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What is a Colt Python 357 magnum worth nickel plated serial #kk37777 in new condition?
The Python is considered the "Cadillac" of the Colt revolvers. It was originally designed to be a large frame 38 Special Target gun, but just be introduction in 1955 the management at Colt decided to chamber it for the 357 Magnum. It is a hand fit double action revolver that was offered with a 2.5", 3", 4", 6", or 8" barrel. The 3" is extremely rare. Available finishes were Royal Blue, Nickel Plated, Matte Stainless and Ultimate High polished Stainless. The Python was a catalog item until 1996. From 1996 to 2006 it was a Custom Shop gun. The demand for the Python is extremely high and sale prices of over $2000 are common. The current Blue Book values for a nickel plated gun are:
Add 20% for new in the box condition
Add 35% for satin finish nickel instead of polished nickel.
Add 20% to 25% for retail values.
I hope this helps you,
When I bought the revolver, I had the owner of the gun store check out the condition. He said it had only been used possibly by Colt because every other chamber had been used, most likely once.Does that change the value of the revolver?
If you purchased it new and have not fired it, then it would be 100%. Slight use, less than a box of ammo can be 98%. Remember the books are a guideline and demand for a certain firearm can raise the price by huge amounts. A Python with a book value of $1200 may sell on one of the auction sites for $1800 to $2000. They were the best double action revolver made by Colt and are no longer made. The demand drives the prices way up.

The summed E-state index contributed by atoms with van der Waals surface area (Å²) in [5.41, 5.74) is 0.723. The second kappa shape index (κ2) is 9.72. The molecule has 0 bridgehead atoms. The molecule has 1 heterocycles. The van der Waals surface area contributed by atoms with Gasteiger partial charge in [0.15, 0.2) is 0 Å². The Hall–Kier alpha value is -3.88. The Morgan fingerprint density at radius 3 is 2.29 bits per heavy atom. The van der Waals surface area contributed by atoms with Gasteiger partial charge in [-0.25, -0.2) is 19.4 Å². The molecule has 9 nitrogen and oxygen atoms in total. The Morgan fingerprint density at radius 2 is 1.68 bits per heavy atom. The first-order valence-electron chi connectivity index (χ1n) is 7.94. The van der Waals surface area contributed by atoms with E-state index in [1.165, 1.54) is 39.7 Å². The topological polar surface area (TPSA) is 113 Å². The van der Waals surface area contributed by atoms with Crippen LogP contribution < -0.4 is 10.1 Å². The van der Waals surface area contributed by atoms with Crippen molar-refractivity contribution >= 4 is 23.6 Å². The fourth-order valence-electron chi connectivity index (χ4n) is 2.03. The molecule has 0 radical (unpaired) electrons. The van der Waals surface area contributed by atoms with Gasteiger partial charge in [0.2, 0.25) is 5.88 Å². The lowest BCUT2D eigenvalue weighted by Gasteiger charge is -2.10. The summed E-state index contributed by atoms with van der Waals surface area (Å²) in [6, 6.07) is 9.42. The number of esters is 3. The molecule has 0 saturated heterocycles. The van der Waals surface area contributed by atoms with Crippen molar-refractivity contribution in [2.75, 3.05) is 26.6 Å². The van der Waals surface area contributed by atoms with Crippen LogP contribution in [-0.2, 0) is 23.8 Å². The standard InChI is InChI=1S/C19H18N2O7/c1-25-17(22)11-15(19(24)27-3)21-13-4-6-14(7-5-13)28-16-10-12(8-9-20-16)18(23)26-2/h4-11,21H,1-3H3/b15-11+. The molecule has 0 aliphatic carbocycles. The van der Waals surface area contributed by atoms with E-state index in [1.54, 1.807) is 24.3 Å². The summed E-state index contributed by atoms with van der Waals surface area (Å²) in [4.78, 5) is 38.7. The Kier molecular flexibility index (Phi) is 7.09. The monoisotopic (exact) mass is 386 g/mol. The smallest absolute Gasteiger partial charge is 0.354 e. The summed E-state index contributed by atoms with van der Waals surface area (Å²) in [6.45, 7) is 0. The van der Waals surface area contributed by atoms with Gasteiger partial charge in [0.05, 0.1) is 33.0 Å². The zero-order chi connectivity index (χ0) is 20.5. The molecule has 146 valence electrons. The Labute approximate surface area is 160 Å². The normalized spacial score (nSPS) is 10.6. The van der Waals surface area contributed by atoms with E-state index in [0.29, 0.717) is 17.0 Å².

It is close to impossible to tell what chamber has been used on a gun. Remember that some one trying to sell you something will tell you just about anything to make the sale. He may be correct in that it was test fired, but they would not load every other cylinder.A thorough cleaning like I do on guns that come in and you can not tell the difference from one chamber to the next. I can make a 30 year old gun look like it just came from the factory and I'm sure there are others who can do the same. The one sign of use that can not be hidden on a revolver is the drag line from the cylinder lock. It is normal for a gun, even those just cycled to check function to show the line around the cylinder. It should be extremely faint on a gun that has not been used. If you can supply a few pictures including a close up of the cylinder on the outside and both ends I will be happy to give my opinion on the condition. You can upload them by using the paperclip icon on the toolbar.